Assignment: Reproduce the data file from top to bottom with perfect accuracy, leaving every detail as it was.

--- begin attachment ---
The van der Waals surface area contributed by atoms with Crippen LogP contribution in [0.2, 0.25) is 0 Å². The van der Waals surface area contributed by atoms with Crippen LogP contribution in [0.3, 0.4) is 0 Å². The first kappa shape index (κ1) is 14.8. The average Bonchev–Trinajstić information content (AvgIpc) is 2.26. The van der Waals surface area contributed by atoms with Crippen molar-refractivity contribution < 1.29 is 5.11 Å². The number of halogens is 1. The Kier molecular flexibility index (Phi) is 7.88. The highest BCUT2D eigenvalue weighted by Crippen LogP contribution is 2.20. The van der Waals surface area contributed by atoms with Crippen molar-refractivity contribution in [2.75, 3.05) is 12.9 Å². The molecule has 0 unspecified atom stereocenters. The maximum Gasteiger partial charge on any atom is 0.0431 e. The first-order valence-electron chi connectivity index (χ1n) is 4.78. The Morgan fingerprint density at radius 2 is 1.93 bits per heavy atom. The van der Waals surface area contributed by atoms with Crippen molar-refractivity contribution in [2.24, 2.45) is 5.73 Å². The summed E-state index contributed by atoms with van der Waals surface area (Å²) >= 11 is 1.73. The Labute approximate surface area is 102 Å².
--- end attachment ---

The van der Waals surface area contributed by atoms with Crippen LogP contribution in [0.2, 0.25) is 0 Å². The van der Waals surface area contributed by atoms with Crippen LogP contribution in [0.3, 0.4) is 0 Å². The first kappa shape index (κ1) is 14.8. The average Bonchev–Trinajstić information content (AvgIpc) is 2.26. The van der Waals surface area contributed by atoms with Crippen molar-refractivity contribution < 1.29 is 5.11 Å². The number of halogens is 1. The Kier molecular flexibility index (Phi) is 7.88. The highest BCUT2D eigenvalue weighted by Crippen LogP contribution is 2.20. The van der Waals surface area contributed by atoms with Crippen molar-refractivity contribution in [2.75, 3.05) is 12.9 Å². The molecule has 0 unspecified atom stereocenters. The maximum Gasteiger partial charge on any atom is 0.0431 e. The first-order valence-electron chi connectivity index (χ1n) is 4.78. The Morgan fingerprint density at radius 2 is 1.93 bits per heavy atom. The van der Waals surface area contributed by atoms with Crippen molar-refractivity contribution in [2.24, 2.45) is 5.73 Å². The summed E-state index contributed by atoms with van der Waals surface area (Å²) >= 11 is 1.73. The Labute approximate surface area is 102 Å².